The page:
In order to address the above mentioned need, a method and apparatus for providing images from cameras are provided herein. During operation a server will utilize a vehicle's speed and direction. Images from cameras will then be provided to the vehicle/user based on the vehicle speed and direction. In addition, cameras will have their pan/tilt/zoom (PTZ) adjusted based on the vehicle speed and direction of travel in order to eliminate/prevent overlapping the area that is surveyed by a moving observer.
As an example of the above, if a vehicle is moving at 60 miles per hour, occupants of the vehicle will probably be more interested in images on/from images from cameras in front of them than from behind them. With this in mind, a two-dimensional or three dimensional figure, shape, or region can be overlaid onto a geographic area. (The “region” may comprise an area within a certain distance from the vehicle). Images from cameras that lie within the figure, shape, or region may be provided to the user. These images from cameras may be prioritized, with the closest camera to the vehicle (and within the figure, shape, or region) having a highest priority. Images on highest priority images from cameras will be provided to the vehicle/user before lower priority images from cameras. Cameras providing images will have their PTZ adjusted so that they monitor areas with a higher probability of not being monitored by persons within the moving vehicle.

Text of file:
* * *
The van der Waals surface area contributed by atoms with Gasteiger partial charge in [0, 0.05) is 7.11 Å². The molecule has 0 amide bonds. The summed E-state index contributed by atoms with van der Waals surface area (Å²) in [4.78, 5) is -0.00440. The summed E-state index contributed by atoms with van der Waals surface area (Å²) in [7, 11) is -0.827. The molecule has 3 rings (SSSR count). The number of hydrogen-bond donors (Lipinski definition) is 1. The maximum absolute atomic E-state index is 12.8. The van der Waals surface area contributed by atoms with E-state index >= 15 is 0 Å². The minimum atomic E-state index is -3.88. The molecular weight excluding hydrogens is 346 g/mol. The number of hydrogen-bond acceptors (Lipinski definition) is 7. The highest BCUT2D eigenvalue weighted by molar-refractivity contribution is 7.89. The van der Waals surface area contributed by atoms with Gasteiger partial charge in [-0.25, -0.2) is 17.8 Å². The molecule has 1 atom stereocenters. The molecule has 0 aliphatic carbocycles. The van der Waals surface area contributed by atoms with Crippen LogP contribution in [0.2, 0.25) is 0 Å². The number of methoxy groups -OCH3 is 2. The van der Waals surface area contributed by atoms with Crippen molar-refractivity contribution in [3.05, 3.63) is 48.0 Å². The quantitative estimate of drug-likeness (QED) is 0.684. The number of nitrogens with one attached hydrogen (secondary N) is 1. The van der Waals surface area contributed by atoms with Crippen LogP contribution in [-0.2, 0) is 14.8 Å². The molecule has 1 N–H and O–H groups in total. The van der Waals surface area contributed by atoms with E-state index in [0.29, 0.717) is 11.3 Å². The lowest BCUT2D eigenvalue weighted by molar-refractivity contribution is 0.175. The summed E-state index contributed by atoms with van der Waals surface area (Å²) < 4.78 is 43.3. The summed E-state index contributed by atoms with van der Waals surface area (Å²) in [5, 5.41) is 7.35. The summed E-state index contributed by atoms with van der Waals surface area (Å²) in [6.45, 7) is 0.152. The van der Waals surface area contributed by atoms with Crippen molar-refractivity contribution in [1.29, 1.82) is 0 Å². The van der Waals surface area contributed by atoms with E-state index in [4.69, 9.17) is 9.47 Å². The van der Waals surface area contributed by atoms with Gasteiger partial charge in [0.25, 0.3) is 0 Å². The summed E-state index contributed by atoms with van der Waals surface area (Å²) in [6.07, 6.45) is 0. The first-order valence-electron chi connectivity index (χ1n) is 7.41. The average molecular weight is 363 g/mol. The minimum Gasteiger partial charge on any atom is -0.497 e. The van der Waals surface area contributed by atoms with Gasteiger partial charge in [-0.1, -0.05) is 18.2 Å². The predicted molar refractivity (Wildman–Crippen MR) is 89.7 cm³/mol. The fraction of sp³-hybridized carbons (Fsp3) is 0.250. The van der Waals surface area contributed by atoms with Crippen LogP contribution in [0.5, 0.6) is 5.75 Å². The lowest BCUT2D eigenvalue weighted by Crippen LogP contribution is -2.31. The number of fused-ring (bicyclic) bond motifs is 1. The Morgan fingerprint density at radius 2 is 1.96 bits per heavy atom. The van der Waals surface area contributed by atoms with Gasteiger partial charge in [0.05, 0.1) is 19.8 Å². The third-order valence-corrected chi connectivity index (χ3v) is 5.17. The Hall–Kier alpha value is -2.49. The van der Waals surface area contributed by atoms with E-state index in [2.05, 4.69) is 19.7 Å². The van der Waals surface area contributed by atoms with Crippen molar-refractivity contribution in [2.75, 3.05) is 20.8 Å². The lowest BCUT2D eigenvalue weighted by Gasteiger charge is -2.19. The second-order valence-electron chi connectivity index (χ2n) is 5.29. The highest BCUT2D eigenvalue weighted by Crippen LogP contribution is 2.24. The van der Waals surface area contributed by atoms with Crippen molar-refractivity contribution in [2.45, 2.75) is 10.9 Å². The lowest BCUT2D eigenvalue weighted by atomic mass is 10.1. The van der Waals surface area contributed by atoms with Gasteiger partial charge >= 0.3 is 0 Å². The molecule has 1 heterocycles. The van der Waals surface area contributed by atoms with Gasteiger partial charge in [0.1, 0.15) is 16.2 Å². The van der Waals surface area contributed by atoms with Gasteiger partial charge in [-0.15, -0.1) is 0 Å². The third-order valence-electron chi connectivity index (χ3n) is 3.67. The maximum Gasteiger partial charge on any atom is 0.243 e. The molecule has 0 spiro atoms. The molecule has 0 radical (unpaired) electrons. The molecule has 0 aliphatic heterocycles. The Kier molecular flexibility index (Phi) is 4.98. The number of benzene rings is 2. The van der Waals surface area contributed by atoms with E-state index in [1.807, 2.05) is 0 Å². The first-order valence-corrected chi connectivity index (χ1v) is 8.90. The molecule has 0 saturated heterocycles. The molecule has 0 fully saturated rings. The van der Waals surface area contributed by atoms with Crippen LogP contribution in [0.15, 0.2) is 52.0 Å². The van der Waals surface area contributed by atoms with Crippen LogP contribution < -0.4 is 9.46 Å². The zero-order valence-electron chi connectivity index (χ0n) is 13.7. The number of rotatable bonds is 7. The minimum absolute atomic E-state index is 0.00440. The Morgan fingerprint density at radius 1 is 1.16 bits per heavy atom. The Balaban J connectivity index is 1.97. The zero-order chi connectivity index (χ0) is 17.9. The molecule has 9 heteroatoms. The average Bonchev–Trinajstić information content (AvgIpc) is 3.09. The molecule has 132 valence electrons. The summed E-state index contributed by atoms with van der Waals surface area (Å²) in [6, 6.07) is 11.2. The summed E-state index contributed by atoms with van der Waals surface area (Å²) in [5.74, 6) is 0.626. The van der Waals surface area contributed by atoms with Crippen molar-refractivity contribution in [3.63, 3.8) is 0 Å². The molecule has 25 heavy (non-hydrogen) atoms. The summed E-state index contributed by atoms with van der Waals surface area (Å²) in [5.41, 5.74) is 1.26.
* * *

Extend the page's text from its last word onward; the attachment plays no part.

It should be noted that with the above scheme of providing images, it is not necessary that images from the closest camera be provided to the user/vehicle. If a camera is outside the figure, shape, or region, images from that camera will not be provided. For example, consider a vehicle moving at a high rate of speed down an interstate. An occupant of the vehicle is interested in images from video cameras within near them. The figure, shape, or region may comprise an area some distance in front of the vehicle. Thus, images from those cameras behind the vehicle or immediately in front of the vehicle will not be provided to the user. In addition, the cameras providing images will have their PTZ adjusted based on the vehicles speed and direction of travel.
As shown in
In this particular embodiment, cameras 103 provide video images to dispatch center 101 through intervening network 102. More particularly, cameras 103 electronically capture a sequence of video frames (i.e., a sequence of one or more still images), with optional accompanying audio, in a digital format. These video frames are sent from camera 103 to dispatch center 101 through network 102. Along with video frames, a camera ID, a camera location, and a camera's field of view (or view direction) is also provided to server 101.